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Re: [tlug] What is Code?

Attila Kinali writes:

 > I think, part of the problem is that the lore in programming still
 > does not really recognize that programming is a craft, rather than
 > science (eventhough most programmers themselves do).

Seriously?  Start with _The Art of Computer Programming_, and thetn
read Knuth's descriptions of how he wrote TeX and MetaFont in the
TeXbook.  Or Jamie's web page.  Or Beautiful Code.  The Mythical
Man-Month.  The Zen of Python.  The very word "hacker".  Google Summer
of Code with its focus on mentoring.  Note that Google explicitly
*excludes* many aspects of software engineering such as design,
documentation, and testing from tasks appropriate for the interns --
it's programming-as-coding that they see as needing mentoring.

I agree that "programming as craft" is central to the issue, but I
don't think the problem is that the craft-y-ness of programming isn't
known, but that the programming craft is hard to understand for some
reason.  I think you'd have much the same problem with any engineering
field or architecture, say.

That much said, I guess one obvious hypothesis is that crafting
thought (which is what engineers do) requires a certain kind and
amount of introspection that most people are unfamiliar with.

 > Actually, I think the "not being able to watch" is probably the
 > most important part here. People get a feeling for how it is to do
 > X by watching other people do it. With all phyiscal crafts you can
 > do that.  They are widespread enough that you are exposed to some
 > watching early in your life.

One certainly doesn't get that feeling watching the Japanese TV shows
showing master craftspeople at work.  They focus on the "magic" of
mastery, and the talking heads ooh and aah, completely without
understanding of what it is to be a master of your craft.  I think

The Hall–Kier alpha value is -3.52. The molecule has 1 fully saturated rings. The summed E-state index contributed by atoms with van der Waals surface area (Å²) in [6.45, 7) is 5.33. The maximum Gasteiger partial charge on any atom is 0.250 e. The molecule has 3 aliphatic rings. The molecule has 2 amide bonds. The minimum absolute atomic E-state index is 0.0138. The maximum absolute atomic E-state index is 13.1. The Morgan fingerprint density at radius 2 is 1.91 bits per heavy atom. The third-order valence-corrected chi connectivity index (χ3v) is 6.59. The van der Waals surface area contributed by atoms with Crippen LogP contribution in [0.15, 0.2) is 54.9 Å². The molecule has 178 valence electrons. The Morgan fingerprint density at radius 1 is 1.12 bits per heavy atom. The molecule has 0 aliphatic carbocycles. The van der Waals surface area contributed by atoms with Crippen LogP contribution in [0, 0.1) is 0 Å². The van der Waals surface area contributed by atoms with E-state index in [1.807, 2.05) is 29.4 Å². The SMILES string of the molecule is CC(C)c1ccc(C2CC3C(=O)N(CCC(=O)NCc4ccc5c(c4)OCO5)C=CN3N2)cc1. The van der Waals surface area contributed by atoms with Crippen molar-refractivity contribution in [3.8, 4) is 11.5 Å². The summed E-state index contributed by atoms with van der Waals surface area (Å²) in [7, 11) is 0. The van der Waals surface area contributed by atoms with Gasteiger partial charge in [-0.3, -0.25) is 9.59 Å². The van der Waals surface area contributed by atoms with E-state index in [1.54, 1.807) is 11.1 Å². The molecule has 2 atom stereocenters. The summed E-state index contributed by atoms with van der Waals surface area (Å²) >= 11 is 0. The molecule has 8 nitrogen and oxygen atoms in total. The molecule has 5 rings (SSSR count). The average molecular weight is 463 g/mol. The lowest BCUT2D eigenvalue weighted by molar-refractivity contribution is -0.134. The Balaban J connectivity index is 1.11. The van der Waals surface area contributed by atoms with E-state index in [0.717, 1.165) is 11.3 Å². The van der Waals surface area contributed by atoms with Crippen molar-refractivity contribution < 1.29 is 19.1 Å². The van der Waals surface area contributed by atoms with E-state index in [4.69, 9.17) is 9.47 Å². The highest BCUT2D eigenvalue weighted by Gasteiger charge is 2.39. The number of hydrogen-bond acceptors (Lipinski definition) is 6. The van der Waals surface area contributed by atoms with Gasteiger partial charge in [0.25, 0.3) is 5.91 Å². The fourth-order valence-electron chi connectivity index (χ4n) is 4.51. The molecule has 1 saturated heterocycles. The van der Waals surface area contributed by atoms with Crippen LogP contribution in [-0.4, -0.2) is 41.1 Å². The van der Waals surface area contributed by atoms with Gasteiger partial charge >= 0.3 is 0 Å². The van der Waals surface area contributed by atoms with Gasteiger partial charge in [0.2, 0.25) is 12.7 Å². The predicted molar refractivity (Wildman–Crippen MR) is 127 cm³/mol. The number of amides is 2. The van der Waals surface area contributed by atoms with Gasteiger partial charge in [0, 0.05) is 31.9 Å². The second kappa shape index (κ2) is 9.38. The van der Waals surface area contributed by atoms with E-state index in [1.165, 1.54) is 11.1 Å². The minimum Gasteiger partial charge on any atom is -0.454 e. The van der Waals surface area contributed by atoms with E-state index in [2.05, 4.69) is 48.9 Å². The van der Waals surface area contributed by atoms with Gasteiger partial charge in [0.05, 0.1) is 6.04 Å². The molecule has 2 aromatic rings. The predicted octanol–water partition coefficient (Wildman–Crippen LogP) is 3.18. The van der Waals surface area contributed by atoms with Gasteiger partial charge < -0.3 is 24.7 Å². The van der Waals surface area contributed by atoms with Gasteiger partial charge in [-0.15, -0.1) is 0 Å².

that the products of the worst Japanese schooling (by which of course
I mean the schooling that the Japanese themselves rank highest applied
to folks not qualified to benefit from it) are that way because they
have no contact with craftsmanship during school, but consider mastery
to be a form of imitation.  There's an important truth to that, but
it's too easy to perfectly imitate (memorize) book knowledge.  So you
don't have the experience (familiar to those who have studied art,
music, sports, or the martial arts) of having your body adjusted by
the master into an approximation of effectiveness.

Programming has the same problem, I think.  Since it's purely mental,
there's nothing to be (physically) adjusted.

Again, you've put your finger on something important, but I think the
problem is more that people don't know *how* to watch *until they've
done it themselves at a certain level*, rather than programming being
somehow "unwatchable".

I don't really have any answers to offer; all I can do here is
criticize.  Sorry about that.  

 > -- 
 > I must not become metastable. 
 > Metastability is the mind-killer.
 > Metastability is the little-death that brings total obliteration.
 > I will face my metastability. 
 > I will permit it to pass over me and through me. 
 > And when it has gone past I will turn the inner eye to see its path. 
 > Where the metastability has gone there will be nothing. Only I will remain.

Now there's a koan -- the result described is precisely metastability.
I think it's relevant to the current discussion, somehow.


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